The landscape of the Glass House in New Canaan, CT, at night

PRFCT Places

Leif icon for toxin-free placesWhat’s so perfect about PRFCT Places? They’re maintained without the use of synthetic fertilizers and pesticides, making them safe and healthy places for you to visit with your families and pets.

PRFCT Places are just as beautiful as their conventionally managed counterparts. So how can you spot a PRFCT Place? Look for Leif—the leafy icon developed by Perfect Earth Project to identify and celebrate PRFCT Places—sprouting up on lawn and landscape signs at your favorite parks, dog runs, museums, and local hangouts.

Pioneer PRFCT Places

Amber Waves Farm, Amagansett, NY

ARF Hamptons, Wainscott, NY

The Battery Conservancy, New York City

Bridge Gardens of Peconic Land Trust, Bridgehampton, NY

Eleanor Whitmore Early Childhood Center, East Hampton, NY

Garden in the Woods, New England Wild Flower Society, Framingham, MA

Guild Hall, East Hampton, NY

Madoo Conservancy, Sagaponack, NY

New York Restoration Project parks and gardens, New York City

Nick & Toni's Restaurant, East Hampton, NY

The Parrish Art Museum, Water Mill, NY

The Philip Johnson Glass House, New Canaan, CT

Quail Hill Farm of Peconic Land Trust, Amagansett, NY

The Rose Garden at Southampton Cultural Center, managed by the Southampton Rose Society, Southampton, NY

Share the Harvest Farm, East Hampton, NY

Southampton Arts Center, Southampton, NY

Southampton Hospital, Southampton, NY

The Village of East Hampton, including sites managed by the Ladies' Village Improvement Society, NY

Featured Place: Southampton's PRFCT Hospital

Southampton Hospital Garden of Hope Southampton Hospital's Garden of Hope

Since 1909, Southampton Hospital in Southampton, NY, has been committed to providing the best care for its patients and to promoting the health and well-being of the community. This year, Southampton Hospital will grow that commitment by ending the use of synthetic landscape chemicals on its 13-acre grounds.

Southampton Hospital logo“We are pleased to be on the vanguard of support for PRFCT Places,” said Robert Chaloner, Hospital President & CEO. “The health of Southampton Hospital’s staff, volunteers, patients, visitors, and pet therapy dogs is critically important, and joining the Perfect Earth Project is another opportunity for us to maintain a healthy environment on our campus.”

The heart of the hospital’s landscape is the newly revitalized Garden of Hope honoring cancer patients and community members. This 20-year-old garden has been a volunteer-led project since its inception, including an extensive restoration in 2016. A brick walkway within the garden honors and memorializes patients who have experienced breast cancer and other life-threatening illnesses, as well as community members who have supported the garden’s design and maintenance.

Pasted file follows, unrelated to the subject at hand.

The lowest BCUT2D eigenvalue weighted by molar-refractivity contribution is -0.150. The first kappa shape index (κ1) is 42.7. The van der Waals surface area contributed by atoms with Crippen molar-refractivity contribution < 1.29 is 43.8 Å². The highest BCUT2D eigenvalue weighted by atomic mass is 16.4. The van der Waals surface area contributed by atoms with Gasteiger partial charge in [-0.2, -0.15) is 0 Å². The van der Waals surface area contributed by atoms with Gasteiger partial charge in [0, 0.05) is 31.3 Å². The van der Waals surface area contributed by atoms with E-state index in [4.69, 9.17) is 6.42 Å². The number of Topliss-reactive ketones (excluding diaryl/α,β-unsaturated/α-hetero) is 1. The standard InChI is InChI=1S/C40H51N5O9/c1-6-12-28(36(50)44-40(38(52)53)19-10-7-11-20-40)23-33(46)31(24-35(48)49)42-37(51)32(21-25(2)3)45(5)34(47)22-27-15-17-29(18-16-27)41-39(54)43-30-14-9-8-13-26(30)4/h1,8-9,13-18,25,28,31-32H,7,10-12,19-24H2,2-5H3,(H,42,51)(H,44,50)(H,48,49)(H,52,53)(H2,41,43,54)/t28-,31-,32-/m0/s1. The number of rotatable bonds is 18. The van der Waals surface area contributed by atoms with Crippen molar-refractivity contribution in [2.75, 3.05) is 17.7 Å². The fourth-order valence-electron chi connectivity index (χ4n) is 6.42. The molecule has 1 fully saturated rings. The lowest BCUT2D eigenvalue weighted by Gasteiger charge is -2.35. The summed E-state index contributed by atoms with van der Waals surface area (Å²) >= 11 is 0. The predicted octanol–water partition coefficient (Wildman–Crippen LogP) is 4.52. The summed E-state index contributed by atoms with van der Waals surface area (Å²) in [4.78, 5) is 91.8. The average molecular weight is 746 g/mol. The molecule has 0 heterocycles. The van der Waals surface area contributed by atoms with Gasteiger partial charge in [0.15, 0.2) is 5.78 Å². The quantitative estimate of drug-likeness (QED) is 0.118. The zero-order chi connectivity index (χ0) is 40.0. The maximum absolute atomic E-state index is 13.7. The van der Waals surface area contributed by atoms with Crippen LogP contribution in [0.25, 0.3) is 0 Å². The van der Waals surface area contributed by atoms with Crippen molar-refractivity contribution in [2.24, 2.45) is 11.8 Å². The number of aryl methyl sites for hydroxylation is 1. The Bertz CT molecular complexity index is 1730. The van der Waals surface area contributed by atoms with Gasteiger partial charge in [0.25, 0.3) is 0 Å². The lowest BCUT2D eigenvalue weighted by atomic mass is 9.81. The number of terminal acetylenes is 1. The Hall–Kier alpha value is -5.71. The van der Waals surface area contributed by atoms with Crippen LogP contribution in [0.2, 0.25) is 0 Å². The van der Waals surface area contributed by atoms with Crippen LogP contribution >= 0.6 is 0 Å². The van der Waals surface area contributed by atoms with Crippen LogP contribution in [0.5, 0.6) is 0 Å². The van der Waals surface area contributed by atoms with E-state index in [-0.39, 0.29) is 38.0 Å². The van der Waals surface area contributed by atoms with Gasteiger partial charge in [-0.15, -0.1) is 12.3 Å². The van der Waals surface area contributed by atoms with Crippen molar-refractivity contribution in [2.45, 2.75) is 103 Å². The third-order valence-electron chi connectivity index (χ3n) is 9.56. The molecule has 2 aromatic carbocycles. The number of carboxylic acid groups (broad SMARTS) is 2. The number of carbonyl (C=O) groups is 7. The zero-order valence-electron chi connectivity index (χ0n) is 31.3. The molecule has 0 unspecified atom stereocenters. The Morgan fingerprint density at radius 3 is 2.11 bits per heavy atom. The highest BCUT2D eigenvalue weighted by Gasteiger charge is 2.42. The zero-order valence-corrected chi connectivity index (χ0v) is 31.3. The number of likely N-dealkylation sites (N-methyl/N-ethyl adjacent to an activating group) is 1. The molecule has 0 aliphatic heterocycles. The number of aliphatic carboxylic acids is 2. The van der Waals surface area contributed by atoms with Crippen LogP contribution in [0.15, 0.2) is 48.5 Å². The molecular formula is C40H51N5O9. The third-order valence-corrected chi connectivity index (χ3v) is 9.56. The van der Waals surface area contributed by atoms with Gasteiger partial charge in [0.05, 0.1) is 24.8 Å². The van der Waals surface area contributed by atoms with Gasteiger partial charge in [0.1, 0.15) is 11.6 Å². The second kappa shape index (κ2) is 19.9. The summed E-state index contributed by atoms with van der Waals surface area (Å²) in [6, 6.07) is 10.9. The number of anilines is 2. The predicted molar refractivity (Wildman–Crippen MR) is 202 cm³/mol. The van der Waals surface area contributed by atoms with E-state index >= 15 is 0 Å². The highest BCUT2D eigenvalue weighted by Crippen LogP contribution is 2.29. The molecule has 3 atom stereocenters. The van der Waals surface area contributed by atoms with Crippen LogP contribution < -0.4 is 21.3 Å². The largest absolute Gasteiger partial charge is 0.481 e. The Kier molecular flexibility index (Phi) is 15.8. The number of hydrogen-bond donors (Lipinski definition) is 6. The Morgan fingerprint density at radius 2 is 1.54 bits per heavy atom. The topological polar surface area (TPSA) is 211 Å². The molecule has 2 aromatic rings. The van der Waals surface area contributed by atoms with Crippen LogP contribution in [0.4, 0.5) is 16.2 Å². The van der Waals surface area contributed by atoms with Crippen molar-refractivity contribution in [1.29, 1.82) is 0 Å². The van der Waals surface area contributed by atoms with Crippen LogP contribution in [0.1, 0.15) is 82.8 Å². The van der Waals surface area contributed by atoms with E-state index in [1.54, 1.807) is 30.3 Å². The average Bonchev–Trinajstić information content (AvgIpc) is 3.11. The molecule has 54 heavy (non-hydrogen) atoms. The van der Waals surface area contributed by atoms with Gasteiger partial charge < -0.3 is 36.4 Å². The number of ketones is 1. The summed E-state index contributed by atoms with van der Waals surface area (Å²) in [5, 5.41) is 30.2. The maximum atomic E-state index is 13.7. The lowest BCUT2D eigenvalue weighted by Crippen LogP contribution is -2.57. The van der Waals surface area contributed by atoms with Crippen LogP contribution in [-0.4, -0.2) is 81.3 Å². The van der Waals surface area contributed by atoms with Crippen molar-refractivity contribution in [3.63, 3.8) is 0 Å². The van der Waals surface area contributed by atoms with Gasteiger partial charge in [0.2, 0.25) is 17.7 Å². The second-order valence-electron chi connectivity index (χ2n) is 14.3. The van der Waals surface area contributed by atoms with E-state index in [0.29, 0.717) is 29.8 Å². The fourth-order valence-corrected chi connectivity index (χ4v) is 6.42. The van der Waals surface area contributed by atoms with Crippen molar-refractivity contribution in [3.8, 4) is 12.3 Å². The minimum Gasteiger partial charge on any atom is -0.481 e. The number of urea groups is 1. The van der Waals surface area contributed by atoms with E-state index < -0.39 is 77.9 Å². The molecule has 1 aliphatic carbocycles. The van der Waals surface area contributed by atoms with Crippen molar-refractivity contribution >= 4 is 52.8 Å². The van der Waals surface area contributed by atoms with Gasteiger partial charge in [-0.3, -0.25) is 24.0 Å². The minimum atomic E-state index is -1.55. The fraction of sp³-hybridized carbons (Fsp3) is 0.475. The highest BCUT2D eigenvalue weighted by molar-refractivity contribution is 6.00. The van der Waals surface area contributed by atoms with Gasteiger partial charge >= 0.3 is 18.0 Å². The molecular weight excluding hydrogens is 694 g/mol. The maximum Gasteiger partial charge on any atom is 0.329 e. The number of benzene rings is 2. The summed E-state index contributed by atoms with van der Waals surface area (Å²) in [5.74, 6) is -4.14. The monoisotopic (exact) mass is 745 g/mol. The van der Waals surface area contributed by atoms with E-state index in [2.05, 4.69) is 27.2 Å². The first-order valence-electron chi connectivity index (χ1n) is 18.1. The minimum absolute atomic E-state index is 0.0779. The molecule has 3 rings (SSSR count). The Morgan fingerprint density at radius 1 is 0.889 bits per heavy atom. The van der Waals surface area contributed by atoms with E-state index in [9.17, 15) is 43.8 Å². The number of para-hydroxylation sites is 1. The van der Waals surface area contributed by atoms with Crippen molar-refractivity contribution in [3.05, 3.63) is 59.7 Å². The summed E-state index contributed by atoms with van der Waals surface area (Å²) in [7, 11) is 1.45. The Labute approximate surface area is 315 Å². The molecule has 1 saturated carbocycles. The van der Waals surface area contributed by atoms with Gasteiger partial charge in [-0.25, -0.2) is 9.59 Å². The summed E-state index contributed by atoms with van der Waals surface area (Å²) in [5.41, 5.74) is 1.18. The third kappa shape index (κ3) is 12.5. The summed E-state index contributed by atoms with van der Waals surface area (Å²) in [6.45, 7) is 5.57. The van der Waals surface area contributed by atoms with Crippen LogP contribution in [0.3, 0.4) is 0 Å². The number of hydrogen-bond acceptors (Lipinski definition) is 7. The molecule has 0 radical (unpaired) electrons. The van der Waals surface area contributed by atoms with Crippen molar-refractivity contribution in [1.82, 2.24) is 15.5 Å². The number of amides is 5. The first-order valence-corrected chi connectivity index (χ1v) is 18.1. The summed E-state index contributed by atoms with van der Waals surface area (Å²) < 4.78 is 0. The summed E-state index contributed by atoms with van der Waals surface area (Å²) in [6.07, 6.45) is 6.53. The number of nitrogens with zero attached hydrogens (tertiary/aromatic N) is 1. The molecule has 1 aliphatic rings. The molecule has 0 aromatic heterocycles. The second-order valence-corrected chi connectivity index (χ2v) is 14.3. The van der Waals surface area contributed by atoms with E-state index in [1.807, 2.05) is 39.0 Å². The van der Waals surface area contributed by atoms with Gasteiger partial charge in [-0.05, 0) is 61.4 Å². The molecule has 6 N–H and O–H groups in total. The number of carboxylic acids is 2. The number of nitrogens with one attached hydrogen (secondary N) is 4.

Southampton Hospital Breast Center entranceGirl Scout Abigail Hubbell

“It’s contrary to common sense to be putting down toxic pesticides to make lawns look pretty when we’re trying to help people and provide health care for the community,” said Dave Lopez, Director of Facilities and Engineering at Southampton Hospital. “Being toxin-free is the right thing to do in this day and age.”

One of Dave’s biggest challenges? Managing a PRFCT watering schedule over multiple irrigation zones that doesn't inconvenience hospital visitors or interrupt staff shift transitions. But the benefits of transitioning to toxin-free far outweigh the headaches, he noted.

“I'm excited to see the outcome. When you know that you are taking care of the environment and protecting the people coming to the facility, ultimately, the challenges will be worth it,” he said. “Anybody who understands what we’re doing will appreciate it.”

“As a healthcare institution, our role is to promote the health of the people we’re serving, and that doesn’t just mean surgery,” said Robert Chaloner. “We’re in a unique position here on the East End of Long Island because the water we drink comes directly out of the ground. The idea of putting poison into the ground and into our water contradicts everything we’re trying to promote.”

In the next month, the hospital grounds will burst into bloom thanks to over 4,000 new bulbs donated and planted by local volunteers last fall. Perfect Earth Project’s PRFCT Places signs will be popping up in the hospital’s garden beds, alongside the newly planted bulbs, this spring.

Join the Movement!

Is your public property PRFCT? Send us an email at info@perfectearthproject.org to let us know and we’ll add you to our growing list of PRFCT Places.

The PRFCT Yard Handbook

Grow your own PRFCT Place!

The PRFCT Yard Handbook

The PRFCT Yard Handbook is the go-to how-to guide for homeowners interested in maintaining their lawns and gardens without toxic chemicals.

To purchase a $10 hard-copy of this 100-page book, visit the Perfect Earth Project shop.